Hardball with Chris Matthews on the New Haven “affirmative action” case


The debate that we all heard on Tuesday between Pat Buchanan and Joan Walsh further convinced me that I was actually right regarding that so called “affirmative action” case.

Here’s a brief analysis of the debate between Pat Buchanan and Joan Walsh:

Joan Walsh: Here we are – three Irish Catholics talking about one of the toughest, I think, affirmative action cases in the country.

My comment: Here’s Joan Walsh telling the viewers that she is about to talk about that case defending… nobody, just because that case is about lack of applicants for these higher firefighter positions being representatives of minorities.

Joan Walsh: There’s a reason that we have these ugly cases and that’s the failure of our politics to really resolve some of these ugly conflicts. We have fire departments all around this country – God bless them – they are still disproportionately not just white but Irish Catholic… majority of New Yorkers are black or Latino and only 10% are firefighters… so what’s happened in a lot of these cases, Chris, is that these Irish Catholic dominated unions have really fought efforts to make the tests more fair.

My comment: First of all, Frank Ricci is Italian American, not Irish American. So her argument about the disproportionately many Irish Catholic firefighters is a big blunder. As to New York City, the majority of New Yorkers are white: 44% are white, 26% are African American and 27% are Latino. The Census Bureau is there to confirm that. I will assume that these results haven’t changed dramatically for the last nine years. In this case, 53% are African American or Latino and 44% are white, so she is right in that regard. However, that’s still not enough to convince any reasonable person that firefighters in New York City must be more than 10%. The criterion for African Americans and Latinos – and representatives of any other race – to become fireghters should be skills. I can’t understand why a lot of people give that argument in regard to all types of jobs but those of a doctor, for example, although Pat Buchanan gave an example with Alan Bakke who was turned down for admission to a medical school for the same reason. As I said in my previous article, being a firefighter is no joke. Therefore, using that argument, that is, about the demographics, is as irrational as using it when it comes to doctors. And I think that nobody would prefer to be treated in a hospital where doctors are employed solely on a multicultural basis. In terms of her last statement – the one about the unions – I consider it a speculation by her part just so that she sounds more convincing. I am not aware of the way these tests are made but I don’t think that they are all about Irish Catholic. If I want to become firefighter and study for it, I can’t see a way not to know the answers because I am not Irish Catholic. It’s rather because I don’t know the answers.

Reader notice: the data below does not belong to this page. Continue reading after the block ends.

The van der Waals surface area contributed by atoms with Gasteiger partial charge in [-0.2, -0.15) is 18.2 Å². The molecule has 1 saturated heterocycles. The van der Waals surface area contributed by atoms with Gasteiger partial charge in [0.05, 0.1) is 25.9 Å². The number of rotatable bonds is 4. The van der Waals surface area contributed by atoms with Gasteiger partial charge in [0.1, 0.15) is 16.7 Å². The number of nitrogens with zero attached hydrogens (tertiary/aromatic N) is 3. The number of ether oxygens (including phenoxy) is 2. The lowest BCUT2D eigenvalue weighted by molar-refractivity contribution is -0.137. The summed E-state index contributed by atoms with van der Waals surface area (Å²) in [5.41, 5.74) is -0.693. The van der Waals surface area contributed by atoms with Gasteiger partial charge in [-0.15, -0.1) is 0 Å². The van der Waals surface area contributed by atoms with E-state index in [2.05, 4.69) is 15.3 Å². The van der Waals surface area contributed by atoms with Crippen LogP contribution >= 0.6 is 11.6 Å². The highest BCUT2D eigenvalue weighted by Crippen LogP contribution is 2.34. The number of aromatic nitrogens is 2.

Pat Buchanan: There’s rank and ugly discrimination here and it’s against a man who studied thirteen hours a day and got rid of the second job listening all in tape because he is dislexic… His American dream is taking a test with 17 other guys and coming in top so he can be promoted to lieutenant. He succeeds and wins, and the only reason he is not promoted is because his ancestors came from Italy and this guy is white. This is a rank act of discrimination which is an outrage… it’s not a tough case at all. It’s a simple case. You denied the guy a job, he deserved… because he was a white man.